Scandinavia, which attracted investors during Europe’s sovereign debt crisis, is now coming under international scrutiny on concern that record household debt levels from Denmark to Sweden aren’t sustainable.
“You wonder if that’s a crisis waiting to happen,” Nobel Laureate Paul Krugman said in a Jan. 9 interview in Copenhagen. “I’m not sure, but it’s nervous-making.”
Sweden and Denmark boast public debt loads that are less than half the euro-zone average. Norway’s $820 billion sovereign wealth fund means its government has no net debt. Yet in all three nations, stable AAA ratings have driven down borrowing costs and fed consumer borrowing sprees that the International Monetary Fund and Organization for Economic Cooperation and Development argue pose a threat to stability.
“You’d think that if you survived the financial crisis without major damage you’re okay, but you’re not,” Krugman said.
In Denmark, consumers owe their creditors 321 percent of disposable incomes, a world record that the Paris-based OECD said in November demands a policy response. In Sweden, debt by that measure is close to 180 percent, a level the government and central bank say can’t be allowed to rise. Norway’s central bank has struggled to find a policy mix that addresses its 200 percent private debt burden.
Household debts in Scandinavia are backed by pension savings and home equity, a buffer policy makers argue mitigates the risks. Yet Krugman cautions against relying too much on such assets to balance borrowing.
“Pensions are problematic,” he said. “You can make excuses, let’s put it that way.” The region has no choice but to cut its consumer debt load to reduce risk, he said.
Scandinavia’s plight underlines the distortions spurred by lax monetary policies in Washington and Frankfurt which have anchored borrowing rates across much of the rest of the globe. For the world’s richest economies, the mix has wreaked havoc with their credit and real estate markets.
“There’s a whole class of countries -- Canada is in the same boat -- that have stable banking systems and managed to avoid the worst of the financial crisis,” Krugman said. “But now in the global low-interest environment, they’ve seen house prices rising, even as they were falling in the U.S., and have high levels of household debt.”
All three Scandinavian nations have grappled with overheated housing markets since the global financial crisis started more than half a decade ago. In Denmark, a property boom that peaked in 2007 burst a year later. In Norway, the housing market is showing signs of deflating after prices doubled over the past decade. In Sweden, apartment prices have almost tripled nationwide since 2002, while house prices have more than doubled and are still rising.
“You look at high debt ratios and high house prices in the Nordic area and people say ‘well, that’s different from high house prices elsewhere,’” Krugman said. “It’s a warning phrase. When you hear that, you should get very worried.”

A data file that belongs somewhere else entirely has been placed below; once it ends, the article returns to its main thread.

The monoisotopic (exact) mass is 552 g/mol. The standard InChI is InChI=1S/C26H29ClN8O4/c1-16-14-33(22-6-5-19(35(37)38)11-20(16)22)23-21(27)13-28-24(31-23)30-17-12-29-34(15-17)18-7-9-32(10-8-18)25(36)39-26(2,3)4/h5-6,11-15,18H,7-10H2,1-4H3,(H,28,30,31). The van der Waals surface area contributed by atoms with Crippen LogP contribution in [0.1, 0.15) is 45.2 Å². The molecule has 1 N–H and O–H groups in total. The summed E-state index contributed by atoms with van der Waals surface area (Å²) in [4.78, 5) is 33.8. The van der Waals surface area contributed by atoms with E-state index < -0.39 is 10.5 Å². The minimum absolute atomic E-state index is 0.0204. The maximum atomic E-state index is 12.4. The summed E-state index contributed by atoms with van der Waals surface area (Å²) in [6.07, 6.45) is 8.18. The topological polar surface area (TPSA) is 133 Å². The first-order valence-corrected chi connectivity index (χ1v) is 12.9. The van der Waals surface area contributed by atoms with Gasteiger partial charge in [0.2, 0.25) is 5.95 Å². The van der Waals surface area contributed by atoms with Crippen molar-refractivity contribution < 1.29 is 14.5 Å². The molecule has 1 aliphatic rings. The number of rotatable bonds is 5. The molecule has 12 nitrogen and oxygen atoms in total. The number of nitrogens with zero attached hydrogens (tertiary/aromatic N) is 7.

So far investors aren’t. Credit default swaps on debt sold out of the Nordic region are the lowest in the world, signaling creditors and derivative traders see negligible risks on debt repayment, according to data compiled by Bloomberg.
Gross domestic product in all three nations will exceed the average for both the 18-member euro area and the 28-nation European Union this year, the European Commission said in November.
Denmark, where the central bank estimates indebtedness is hurting household demand, growth will be slowest at 1.7 percent, versus 2.8 percent in Sweden. The mainland economy of Norway, which is outside the EU, will expand 3 percent, the OECD estimates.
Danish consumers are still “hard hit” by the financial crisis and there isn’t much “convincing evidence” suggesting that will change this year, Peter Bojsen Jakobsen, an economist at Sydbank A/S, said today in a note.
According to Andreas Hakansson, an analyst at Exane BNP Paribas in Stockholm, “there is a real need for deleveraging in Denmark.” And as consumers cut back, “bank earnings and GDP will grow slowly over the next few years, which is the main reason for our cautious view on Danish banks,” he said today in an e-mail.
While authorities in Norway and Sweden are exploring ways to limit borrowing, Denmark’s central bank Governor Lars Rohde and Finance Minister Bjarne Corydon said last week indebtedness isn’t a threat because households can tap pensions and home equity if they get into trouble. The savings are equivalent to almost 1 1/2 times gross domestic product, central bank data show.
Still, the Financial Supervisory Authority in Copenhagen is considering measures to crack down on mortgage lending policies in an effort to tackle record debt levels, Ulrik Noedgaard, director general at the watchdog, said in an interview.
Rohde, whose mandate requires him to adjust interest rates to defend the krone’s peg to the euro, said households can survive a sudden jump in borrowing costs thanks to their high savings rates. In Norway, Prime Minister Erna Solberg said in an interview last week the economy can withstand a decline in its housing market, which she predicted won’t be “very large.”
Though the central banks of Norway and Sweden, which both have independent monetary regimes, have said debt burdens in isolation warrant higher rates, Krugman argues that tightening at this point in the economic cycle would do more harm than good.
“I would not raise interest rates. The question is what other avenues are there: financial regulation? This is a really bad time to do it.” Krugman said. “It’s a dilemma and I don’t have the answer.”
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